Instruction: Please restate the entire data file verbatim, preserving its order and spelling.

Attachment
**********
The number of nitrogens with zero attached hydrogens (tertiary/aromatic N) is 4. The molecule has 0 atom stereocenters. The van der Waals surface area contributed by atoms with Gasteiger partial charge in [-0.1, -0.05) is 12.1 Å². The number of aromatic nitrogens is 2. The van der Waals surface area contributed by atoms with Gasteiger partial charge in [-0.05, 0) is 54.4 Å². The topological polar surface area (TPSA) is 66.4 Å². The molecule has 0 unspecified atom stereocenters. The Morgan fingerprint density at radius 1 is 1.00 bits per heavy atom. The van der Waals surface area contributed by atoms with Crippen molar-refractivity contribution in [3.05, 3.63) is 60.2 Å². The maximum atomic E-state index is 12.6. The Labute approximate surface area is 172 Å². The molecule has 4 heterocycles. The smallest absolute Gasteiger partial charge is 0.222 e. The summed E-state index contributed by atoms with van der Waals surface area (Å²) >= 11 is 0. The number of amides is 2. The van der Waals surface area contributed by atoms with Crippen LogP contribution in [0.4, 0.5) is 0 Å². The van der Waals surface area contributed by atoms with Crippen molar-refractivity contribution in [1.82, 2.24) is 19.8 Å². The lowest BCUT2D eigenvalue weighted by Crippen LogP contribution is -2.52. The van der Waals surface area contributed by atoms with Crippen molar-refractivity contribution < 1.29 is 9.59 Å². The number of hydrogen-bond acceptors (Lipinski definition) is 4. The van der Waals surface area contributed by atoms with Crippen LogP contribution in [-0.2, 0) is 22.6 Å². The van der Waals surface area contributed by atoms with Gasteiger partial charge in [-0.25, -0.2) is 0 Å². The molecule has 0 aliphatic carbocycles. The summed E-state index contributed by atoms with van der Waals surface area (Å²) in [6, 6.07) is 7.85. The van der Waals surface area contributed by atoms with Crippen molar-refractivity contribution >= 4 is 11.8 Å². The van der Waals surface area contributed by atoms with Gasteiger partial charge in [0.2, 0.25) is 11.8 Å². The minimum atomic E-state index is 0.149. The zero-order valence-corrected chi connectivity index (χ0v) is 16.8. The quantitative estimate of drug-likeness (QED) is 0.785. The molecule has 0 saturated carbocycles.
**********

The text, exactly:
The number of nitrogens with zero attached hydrogens (tertiary/aromatic N) is 4. The molecule has 0 atom stereocenters. The van der Waals surface area contributed by atoms with Gasteiger partial charge in [-0.1, -0.05) is 12.1 Å². The number of aromatic nitrogens is 2. The van der Waals surface area contributed by atoms with Gasteiger partial charge in [-0.05, 0) is 54.4 Å². The topological polar surface area (TPSA) is 66.4 Å². The molecule has 0 unspecified atom stereocenters. The Morgan fingerprint density at radius 1 is 1.00 bits per heavy atom. The van der Waals surface area contributed by atoms with Crippen molar-refractivity contribution in [3.05, 3.63) is 60.2 Å². The maximum atomic E-state index is 12.6. The Labute approximate surface area is 172 Å². The molecule has 4 heterocycles. The smallest absolute Gasteiger partial charge is 0.222 e. The summed E-state index contributed by atoms with van der Waals surface area (Å²) >= 11 is 0. The number of amides is 2. The van der Waals surface area contributed by atoms with Crippen LogP contribution in [0.4, 0.5) is 0 Å². The van der Waals surface area contributed by atoms with Crippen molar-refractivity contribution in [1.82, 2.24) is 19.8 Å². The lowest BCUT2D eigenvalue weighted by Crippen LogP contribution is -2.52. The van der Waals surface area contributed by atoms with Crippen molar-refractivity contribution < 1.29 is 9.59 Å². The number of hydrogen-bond acceptors (Lipinski definition) is 4. The van der Waals surface area contributed by atoms with Crippen LogP contribution in [-0.2, 0) is 22.6 Å². The van der Waals surface area contributed by atoms with Gasteiger partial charge in [-0.25, -0.2) is 0 Å². The molecule has 0 aliphatic carbocycles. The summed E-state index contributed by atoms with van der Waals surface area (Å²) in [6, 6.07) is 7.85. The van der Waals surface area contributed by atoms with Crippen molar-refractivity contribution >= 4 is 11.8 Å². The van der Waals surface area contributed by atoms with Gasteiger partial charge in [0.2, 0.25) is 11.8 Å². The minimum atomic E-state index is 0.149. The zero-order valence-corrected chi connectivity index (χ0v) is 16.8. The quantitative estimate of drug-likeness (QED) is 0.785. The molecule has 0 saturated carbocycles.